Ground Zero mosque styled protests spread in the US

Protests against the Ground Zero mosque might be one of the most talked about issues, but America seems to have been hit by a new wave of demonstrations directed against Islamic centres of worship.

New York: Protests against the Ground Zero
mosque might be one of the most talked about issues, but
America seems to have been hit by a new wave of demonstrations
directed against Islamic centres of worship not even close to
controversial spots like the site of the fallen Twin Towers.

Protests similar to the ones being staged against a
proposed mosque near the site of the World Trade Centre towers
are spreading to other parts of the countries with the critics
suggesting that Muslims are trying to impose Shariah Law in
the US, a New York Times report said on Sunday.

The newspaper reported several instances of a new wave
of demonstrations, with a picture showing a man holding a
placard that read "Mosques are monuments to terrorism".

Hundreds of protestors turned out for a march against
a large mosque centre in Murfreesboro, a city in Tennessee,
which Republican candidates have denounced.

Similar sentiments were expressed in Sheboygan, a city
in Wisconsin, when Christian ministers fought against the
opening of a mosque in a former health food store bought by a
Muslim doctor.

In Temecula, a city in California, local protestors
took dogs and picket signs to Friday prayers at a mosque that
is seeking to build a new worship centre on a vacant plot

In recent months, mosque critics have suggested that
the Muslims are trying to impose Shariah law in America, and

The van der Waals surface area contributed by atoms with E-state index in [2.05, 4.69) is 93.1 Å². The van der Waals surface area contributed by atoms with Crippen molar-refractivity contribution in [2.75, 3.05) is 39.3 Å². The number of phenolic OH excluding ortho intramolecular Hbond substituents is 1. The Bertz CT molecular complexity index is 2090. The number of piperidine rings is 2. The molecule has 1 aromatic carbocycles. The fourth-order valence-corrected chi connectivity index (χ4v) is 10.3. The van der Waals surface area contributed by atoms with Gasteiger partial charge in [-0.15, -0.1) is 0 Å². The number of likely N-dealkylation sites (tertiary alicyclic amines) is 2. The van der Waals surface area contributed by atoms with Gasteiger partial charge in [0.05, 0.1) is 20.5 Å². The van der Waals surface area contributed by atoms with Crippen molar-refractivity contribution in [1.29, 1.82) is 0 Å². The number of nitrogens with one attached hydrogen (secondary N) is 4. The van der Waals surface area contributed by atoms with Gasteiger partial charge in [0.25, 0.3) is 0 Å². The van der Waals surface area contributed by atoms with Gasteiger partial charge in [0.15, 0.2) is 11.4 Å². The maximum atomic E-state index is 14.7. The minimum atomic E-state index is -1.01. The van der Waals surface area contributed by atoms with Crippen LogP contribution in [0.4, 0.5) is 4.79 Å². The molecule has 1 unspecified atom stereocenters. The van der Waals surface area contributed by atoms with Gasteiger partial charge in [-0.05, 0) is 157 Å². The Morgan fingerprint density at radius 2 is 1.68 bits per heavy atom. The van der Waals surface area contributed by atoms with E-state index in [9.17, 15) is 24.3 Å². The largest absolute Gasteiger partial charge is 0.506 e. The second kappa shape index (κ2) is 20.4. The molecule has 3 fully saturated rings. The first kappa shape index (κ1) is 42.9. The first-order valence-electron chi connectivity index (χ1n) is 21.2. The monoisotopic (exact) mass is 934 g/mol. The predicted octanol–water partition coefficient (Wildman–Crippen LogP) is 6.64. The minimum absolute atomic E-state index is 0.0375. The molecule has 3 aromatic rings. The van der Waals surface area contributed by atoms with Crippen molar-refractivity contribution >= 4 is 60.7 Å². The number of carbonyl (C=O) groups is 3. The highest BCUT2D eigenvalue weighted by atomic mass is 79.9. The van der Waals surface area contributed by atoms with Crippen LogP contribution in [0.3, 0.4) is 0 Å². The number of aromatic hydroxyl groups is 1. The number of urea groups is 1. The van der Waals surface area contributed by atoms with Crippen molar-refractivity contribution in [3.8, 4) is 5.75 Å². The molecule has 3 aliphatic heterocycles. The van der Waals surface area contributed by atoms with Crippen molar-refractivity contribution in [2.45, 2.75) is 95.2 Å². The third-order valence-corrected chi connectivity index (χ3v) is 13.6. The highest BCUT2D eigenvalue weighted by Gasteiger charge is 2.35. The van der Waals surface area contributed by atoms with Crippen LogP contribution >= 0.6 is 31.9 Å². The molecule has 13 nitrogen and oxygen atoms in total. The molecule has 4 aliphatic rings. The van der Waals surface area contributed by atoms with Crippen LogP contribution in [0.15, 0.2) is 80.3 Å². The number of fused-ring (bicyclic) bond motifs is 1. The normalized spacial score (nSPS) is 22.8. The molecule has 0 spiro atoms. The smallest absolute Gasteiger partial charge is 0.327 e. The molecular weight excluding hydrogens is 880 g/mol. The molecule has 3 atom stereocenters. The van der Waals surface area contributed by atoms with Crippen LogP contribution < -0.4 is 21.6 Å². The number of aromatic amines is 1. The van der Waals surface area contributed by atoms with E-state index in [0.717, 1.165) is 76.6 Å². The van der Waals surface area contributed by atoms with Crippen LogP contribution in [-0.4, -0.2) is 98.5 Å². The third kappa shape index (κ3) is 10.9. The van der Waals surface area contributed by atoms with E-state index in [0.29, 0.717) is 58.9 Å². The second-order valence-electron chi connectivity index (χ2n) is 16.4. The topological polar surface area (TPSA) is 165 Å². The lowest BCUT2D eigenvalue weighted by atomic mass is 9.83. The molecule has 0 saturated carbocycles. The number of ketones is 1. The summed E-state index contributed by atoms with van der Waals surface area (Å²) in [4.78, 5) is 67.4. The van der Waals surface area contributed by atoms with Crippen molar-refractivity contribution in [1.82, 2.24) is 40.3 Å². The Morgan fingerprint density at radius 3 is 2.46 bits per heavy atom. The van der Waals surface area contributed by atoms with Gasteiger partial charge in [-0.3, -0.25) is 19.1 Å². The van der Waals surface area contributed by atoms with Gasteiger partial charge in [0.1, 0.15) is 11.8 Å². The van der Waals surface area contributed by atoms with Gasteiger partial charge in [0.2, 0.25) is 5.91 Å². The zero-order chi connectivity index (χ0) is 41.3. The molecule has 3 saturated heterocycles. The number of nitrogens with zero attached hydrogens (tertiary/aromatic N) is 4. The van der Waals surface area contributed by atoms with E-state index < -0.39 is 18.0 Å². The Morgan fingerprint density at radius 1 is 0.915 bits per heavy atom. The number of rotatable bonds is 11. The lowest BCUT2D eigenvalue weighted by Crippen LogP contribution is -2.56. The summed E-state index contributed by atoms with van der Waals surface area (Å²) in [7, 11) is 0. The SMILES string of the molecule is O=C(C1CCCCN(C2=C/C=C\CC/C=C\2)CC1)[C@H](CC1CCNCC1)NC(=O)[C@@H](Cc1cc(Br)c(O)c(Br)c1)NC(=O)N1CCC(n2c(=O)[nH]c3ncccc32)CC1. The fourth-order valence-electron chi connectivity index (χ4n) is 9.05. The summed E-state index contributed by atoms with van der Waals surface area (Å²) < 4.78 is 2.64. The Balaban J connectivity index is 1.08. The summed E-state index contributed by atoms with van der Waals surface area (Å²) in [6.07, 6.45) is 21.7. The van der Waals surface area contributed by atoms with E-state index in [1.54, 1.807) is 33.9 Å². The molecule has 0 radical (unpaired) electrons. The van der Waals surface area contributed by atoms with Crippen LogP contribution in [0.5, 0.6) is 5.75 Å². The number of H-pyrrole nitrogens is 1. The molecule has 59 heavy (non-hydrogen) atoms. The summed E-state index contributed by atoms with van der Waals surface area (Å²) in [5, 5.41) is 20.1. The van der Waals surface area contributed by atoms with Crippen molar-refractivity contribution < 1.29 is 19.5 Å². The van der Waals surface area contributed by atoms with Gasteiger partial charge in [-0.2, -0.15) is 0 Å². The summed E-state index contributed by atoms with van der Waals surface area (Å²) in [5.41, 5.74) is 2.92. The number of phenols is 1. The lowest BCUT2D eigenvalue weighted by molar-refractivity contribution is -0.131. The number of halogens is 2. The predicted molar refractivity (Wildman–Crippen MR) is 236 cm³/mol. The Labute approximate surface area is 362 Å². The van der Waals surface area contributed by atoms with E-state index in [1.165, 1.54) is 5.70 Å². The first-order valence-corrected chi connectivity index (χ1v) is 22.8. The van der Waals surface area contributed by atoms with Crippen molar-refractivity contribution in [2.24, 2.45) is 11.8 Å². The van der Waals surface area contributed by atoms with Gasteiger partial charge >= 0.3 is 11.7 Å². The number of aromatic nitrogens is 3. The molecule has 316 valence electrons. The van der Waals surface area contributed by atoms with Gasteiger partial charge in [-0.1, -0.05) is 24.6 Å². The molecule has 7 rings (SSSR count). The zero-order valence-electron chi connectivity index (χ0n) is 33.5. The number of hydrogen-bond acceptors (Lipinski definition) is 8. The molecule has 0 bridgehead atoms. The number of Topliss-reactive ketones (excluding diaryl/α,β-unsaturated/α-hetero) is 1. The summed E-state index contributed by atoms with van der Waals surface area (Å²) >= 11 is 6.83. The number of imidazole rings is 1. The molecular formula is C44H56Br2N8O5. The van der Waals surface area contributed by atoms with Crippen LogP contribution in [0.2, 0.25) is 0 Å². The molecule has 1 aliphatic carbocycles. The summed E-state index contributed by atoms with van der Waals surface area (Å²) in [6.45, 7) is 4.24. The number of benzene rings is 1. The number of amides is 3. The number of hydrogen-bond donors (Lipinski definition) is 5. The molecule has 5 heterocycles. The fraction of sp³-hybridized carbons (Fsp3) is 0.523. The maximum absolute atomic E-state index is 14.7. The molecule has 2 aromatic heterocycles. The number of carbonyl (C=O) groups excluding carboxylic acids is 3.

eventually want it to replace the Constitution.

"As a mother and a grandmother, I worry," said Diana
Serafin, a protestor, as quoted by NYT.

"I learned that in 20 years with the rate of birth of
population, we will be overtaken by Islam, and their goal is
to get people in Congress and the Supreme Court to see that
Shariah is implemented.

"My children and grandchildren will have to live under
that," she said.

The `anti-mosque` efforts by conservative factions of
the public and polity stemmed from the proposal of building a
mosque on the Ground Zero site earlier this year.

This project has divided New Yorkers, families of the
victims of 9/11, civil society organisations and politicians.
Last week, the project received the green light from
the Landmarks Preservation Commission, which voted 9-0 for the
construction to begin.

The following day, The American Centre for Law and
Justice, a conservative advocacy group, sued to halt the

The prominent Jewish group, Anti Defamation League,
has also vehemently opposed the mosque, noting that "an
Islamic Centre in the shadow of the WTC will cause some
victims more pain unnecessarily and that is not right".

Former Republican vice presidential candidate, Sarah
Palin, and former house speaker from the Republican Party,
Newt Gingrich, have also opposed the construction of the
mosque near Ground Zero.

"Twin Towers site is too raw," Palin wrote on twitter.
"Peace-seeking Muslim, pls understand, Ground Zero
mosque is UNNECESSARY provocation," she tweeted.
"Pls reject it in interest of healing".

The plan is being pushed by Kuwaiti-born Imam Feisal
Abdul Rauf and will cost USD 100 million.

Parties that oppose the building of the mosque, called
Cordoba House, insist this project is inappropriate since the
terrorist attacks were carried out by extremist Muslims.

"What`s different is the heat, the volume, the level
of hostility," Ihsan Bagby, associate professor of Islamic
studies at the University of Kentucky, told NYT.

"It`s one thing to oppose a mosque because traffic
might increase, but it`s different when you say these mosques
are going to be nurturing terrorist bombers, that Islam is
invading, that civilisation is being undermined by Muslims,"
he added.

At the same time, religious leaders from different
faiths and several civil society groups have come out in
favour of building these mosques but not on the same scale and
intensity as the opponents.

"I think it`s fair to say if somebody was going to
try, on that piece of property, to build a church or a
synagogue, nobody would be yelling and screaming," said NYC
Mayor Michael Bloomberg.

"And the fact of the matter is that Muslims have a
right to do it, too".


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